Autocross remains the least expensive and arguably the most fun way of learning more about your car and your own driving skills in a controlled setting that encourages interaction with both instructors and other like minded drivers.

Jason Calicanis’ Tesla Roadster

The Tesla Roadster is an all-electric sports car produced by the electric car firm Tesla Motors. Tesla has shipped more than 500 Roadsters to customers in the United States and Europe, and Canadian deliveries are expected to begin in late 2009.[2] The Roadster can travel 244 miles (393 km) on a single charge of its lithium-ion battery pack, and can accelerate from 0–60 mph (0–97 km/h) in 3.9 seconds. The Roadster is the first production automobile to use lithium-ion battery cells and the first production EV to travel more than 200 miles (320 km) per charge.[3] The vehicle set a new distance record when it completed the 241-mile (388 km) Rallye Monte Carlo d’Energies Alternatives with 36 miles (58 km) left on the charge.[4] The base price is US$109,000.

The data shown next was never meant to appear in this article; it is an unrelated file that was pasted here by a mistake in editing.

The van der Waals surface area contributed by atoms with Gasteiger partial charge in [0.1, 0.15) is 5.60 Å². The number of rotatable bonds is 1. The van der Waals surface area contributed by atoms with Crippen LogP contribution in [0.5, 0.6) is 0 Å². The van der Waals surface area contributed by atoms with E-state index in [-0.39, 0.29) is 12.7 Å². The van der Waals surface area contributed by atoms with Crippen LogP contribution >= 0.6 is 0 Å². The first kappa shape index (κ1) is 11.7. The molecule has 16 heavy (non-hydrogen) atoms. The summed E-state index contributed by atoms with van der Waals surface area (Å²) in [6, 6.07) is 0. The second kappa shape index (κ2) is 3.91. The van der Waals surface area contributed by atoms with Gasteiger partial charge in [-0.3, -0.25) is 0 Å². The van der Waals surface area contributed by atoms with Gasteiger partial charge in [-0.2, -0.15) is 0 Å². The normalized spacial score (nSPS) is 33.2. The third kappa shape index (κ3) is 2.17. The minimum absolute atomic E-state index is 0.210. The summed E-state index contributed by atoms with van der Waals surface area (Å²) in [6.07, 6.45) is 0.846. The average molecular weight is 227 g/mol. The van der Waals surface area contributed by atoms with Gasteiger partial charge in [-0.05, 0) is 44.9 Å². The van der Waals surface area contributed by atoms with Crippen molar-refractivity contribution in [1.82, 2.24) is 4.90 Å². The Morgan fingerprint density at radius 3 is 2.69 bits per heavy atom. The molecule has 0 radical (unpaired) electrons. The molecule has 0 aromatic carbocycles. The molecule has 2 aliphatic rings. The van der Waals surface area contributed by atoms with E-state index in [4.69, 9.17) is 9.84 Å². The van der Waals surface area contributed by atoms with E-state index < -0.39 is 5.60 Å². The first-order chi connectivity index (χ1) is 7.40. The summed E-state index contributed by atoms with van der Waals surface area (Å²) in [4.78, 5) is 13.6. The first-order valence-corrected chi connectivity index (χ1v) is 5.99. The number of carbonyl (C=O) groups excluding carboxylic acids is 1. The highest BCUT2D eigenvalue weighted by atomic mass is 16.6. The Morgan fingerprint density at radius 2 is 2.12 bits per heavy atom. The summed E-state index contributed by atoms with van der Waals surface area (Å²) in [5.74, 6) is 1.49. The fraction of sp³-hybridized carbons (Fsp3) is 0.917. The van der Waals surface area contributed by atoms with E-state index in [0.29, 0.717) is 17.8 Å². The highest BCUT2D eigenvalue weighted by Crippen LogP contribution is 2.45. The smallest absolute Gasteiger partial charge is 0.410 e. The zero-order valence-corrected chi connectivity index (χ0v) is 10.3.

Tesla began delivering the higher performance Sport version of the Roadster in July 2009. The Roadster Sport has adjustable dampers and a new hand-wound motor, capable of 0–60 mph (0–97 km/h) in 3.7 seconds.[5] Scotty Pollacheck, a high-performance driver for Killacycle, drove a 2010 Tesla Roadster Sport at the Wayland Invitational Drag Race in Portland, Ore., in July 2009. He did a quarter-mile (~400 m) in dry conditions in 12.643 seconds, setting a new record in the National Electric Drag Racing Association among the SP/A3 class of vehicles.[6]
The Roadster’s efficiency, as of September 2008, was reported as 120 mpgge (2.0 L/100 km). It uses 135 W·h/km (490 kJ/km or 4.60 mi/kW·h) battery-to-wheel, and has an efficiency of 92% on average.